Kambala is folk sports that is unique to Udupi & Mangalore districts of Karnataka. It is held throughout the day with different pairs of buffaloes running in a muddy water managed by a chaser. Most of the Kambala pictures are a cliché of similar shots. I wanted to show the excitement of the Kambala, with a different feel. I wanted the viewer to be amidst the race and feel the excitement, while not getting bombarded with the same type of image.
So I formulated a strategy of going right in front of the finishing line at the elevated sand pit (they call it Manjotti in Tulu language). It gave me extremely low angle view and an opportunity to capture the shot as the buffaloes get peak of their 140 meter track. It also was dangerous as I was right in front of the charging buffaloes. I had just one last second between the click from ground level and jumping aside for safety. It was both scary as well as thrilling experience. Sunlight from the setting sun just sweeping over the Kambala field also helped to illuminate the all the mud and buffaloes in golden hue and make it all look so different. I hope you will see the result and can feel the thrill which is the essence of a good Kambala race
These pictures were from Miyar, a tiny village close to Karkala on Feb 8th 2015 when I went along with two of my friends to capture Kambala there. This Kambala was 12th annual buffalo race also called Lava Kusha Jodukere Kambala. The Kambala or the buffalo race is unique to Udupi & Mangalore districts.
This year controversy cropped as early in the season as Supreme Court gave a verdict of banning due to cruelty to animals in a similar sport called Jallikattu. Kambala events restarted after an intrim stay order from 15th Dec 2014 onwards. Since it is an interim order, final decision is yet to take place and is eagerly awaited. That initial ban caused rescheduling of Miyar Kambala to Feb 8th.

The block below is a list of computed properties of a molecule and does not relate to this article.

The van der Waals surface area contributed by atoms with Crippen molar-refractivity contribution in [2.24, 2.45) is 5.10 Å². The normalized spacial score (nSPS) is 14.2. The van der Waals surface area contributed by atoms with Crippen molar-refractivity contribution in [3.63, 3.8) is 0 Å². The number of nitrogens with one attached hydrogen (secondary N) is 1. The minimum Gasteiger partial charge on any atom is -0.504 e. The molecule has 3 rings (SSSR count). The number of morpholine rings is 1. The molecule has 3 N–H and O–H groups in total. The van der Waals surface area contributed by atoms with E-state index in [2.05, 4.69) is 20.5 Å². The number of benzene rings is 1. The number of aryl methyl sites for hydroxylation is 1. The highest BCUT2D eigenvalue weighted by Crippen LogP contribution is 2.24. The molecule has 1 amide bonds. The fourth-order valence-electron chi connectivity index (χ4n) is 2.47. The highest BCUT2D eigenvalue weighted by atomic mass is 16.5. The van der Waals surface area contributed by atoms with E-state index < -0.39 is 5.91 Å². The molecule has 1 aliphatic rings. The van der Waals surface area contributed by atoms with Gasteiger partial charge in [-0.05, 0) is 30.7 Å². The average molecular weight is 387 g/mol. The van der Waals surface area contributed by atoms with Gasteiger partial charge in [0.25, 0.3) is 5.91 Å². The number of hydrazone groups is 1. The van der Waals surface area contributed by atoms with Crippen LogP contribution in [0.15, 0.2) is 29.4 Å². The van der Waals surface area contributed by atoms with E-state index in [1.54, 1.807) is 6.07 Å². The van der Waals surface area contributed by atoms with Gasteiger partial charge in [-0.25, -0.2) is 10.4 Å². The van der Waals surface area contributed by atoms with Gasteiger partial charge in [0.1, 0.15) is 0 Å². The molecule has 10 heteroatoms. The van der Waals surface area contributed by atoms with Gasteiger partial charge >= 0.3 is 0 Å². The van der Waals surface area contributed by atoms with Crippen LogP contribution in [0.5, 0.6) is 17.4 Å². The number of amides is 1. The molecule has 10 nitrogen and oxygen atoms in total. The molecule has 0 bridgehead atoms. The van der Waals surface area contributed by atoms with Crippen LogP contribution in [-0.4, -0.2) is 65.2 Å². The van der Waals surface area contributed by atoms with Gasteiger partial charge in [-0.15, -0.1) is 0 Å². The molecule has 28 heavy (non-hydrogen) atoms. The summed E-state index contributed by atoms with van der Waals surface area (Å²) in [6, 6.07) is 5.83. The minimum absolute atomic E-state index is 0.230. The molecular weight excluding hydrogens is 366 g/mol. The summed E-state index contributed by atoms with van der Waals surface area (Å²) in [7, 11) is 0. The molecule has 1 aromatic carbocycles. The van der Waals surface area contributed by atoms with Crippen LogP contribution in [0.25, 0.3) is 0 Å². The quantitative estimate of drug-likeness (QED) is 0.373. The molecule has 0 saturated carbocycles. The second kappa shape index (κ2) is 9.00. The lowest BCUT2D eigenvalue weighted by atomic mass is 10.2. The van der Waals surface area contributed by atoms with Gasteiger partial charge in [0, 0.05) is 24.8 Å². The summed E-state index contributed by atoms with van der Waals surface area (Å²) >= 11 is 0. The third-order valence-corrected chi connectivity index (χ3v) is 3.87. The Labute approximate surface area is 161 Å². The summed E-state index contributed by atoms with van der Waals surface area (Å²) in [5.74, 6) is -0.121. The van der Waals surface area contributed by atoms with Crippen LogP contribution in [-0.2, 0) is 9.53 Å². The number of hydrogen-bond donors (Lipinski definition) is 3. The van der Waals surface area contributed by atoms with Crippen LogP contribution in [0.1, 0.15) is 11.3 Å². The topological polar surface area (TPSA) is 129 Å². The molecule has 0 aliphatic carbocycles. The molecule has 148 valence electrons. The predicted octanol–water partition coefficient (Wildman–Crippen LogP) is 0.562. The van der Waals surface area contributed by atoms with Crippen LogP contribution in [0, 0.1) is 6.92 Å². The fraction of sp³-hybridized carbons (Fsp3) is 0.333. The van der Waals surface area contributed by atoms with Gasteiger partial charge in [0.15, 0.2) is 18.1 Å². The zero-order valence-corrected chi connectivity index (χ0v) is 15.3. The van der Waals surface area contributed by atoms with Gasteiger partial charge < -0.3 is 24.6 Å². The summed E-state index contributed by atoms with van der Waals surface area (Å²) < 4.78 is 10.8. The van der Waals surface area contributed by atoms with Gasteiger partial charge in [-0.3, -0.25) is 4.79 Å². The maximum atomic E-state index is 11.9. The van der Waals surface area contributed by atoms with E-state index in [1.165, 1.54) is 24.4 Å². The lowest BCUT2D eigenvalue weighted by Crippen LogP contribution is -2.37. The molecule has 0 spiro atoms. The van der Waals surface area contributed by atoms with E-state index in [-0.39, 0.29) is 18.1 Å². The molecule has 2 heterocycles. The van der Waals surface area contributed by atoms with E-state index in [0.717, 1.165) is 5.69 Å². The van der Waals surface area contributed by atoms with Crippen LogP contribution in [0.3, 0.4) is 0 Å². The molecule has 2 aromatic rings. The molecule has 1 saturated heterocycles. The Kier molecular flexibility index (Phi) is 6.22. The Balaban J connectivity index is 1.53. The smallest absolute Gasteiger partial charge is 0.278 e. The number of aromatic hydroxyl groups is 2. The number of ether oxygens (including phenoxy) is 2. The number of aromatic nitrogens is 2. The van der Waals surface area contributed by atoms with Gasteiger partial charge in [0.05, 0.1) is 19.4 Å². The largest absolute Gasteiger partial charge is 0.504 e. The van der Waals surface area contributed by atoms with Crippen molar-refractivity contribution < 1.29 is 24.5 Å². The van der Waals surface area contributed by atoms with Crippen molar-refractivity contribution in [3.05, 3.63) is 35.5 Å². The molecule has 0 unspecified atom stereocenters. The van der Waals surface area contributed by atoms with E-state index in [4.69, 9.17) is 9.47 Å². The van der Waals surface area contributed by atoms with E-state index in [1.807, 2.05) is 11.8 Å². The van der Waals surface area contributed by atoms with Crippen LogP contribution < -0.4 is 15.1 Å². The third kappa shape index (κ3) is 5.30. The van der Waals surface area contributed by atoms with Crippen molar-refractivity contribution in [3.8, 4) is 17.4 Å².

I was able to reach the venue around 3:30 PM which is an ideal time to reach Kambala venue. For the next two hours I took the pictures you see here. Nearing Sunset is best time in my opinion for shooting Kambala. That side light emphasizes the muscular texture of the athletic buffaloes very nicely. Even though Kambala continues throughout the night and on to next day, most of the light will be from the overhead halogen lamps which light up the whole Kambala venue. Capturing high intensity race during such a period needs high ISO, fast lens and other difficulties of low light photography.
I used my Canon EF 70-200mm f/2.8L IS II USM fitted to Canon EOS 5D Mark III. This one lens & body combo is so perfectly matched for the low light situation and fast action sports. All the photos here are taken at f/2.8, shutter speed mostly at 1/1600th of second to freeze the water droplets. ISO was kept on Auto and varied with light condition between 100-400. I used AI servo mode using the default 5D mark III settings for AI servo which I found works best in a linear race like this.
I use AF point expansion with Central point which I can manually focus with assisted 8 surrounding points to help focusing. I did not use central focus point, but chose a point of focus either right or left of the centre depending on my composition and angle of approach of the buffalo. Since the Kambala had two tracks this point of focus was changing depending on the direction of shoot.
Read more about Kambala in my previous article Moodabidri Kambala 2015.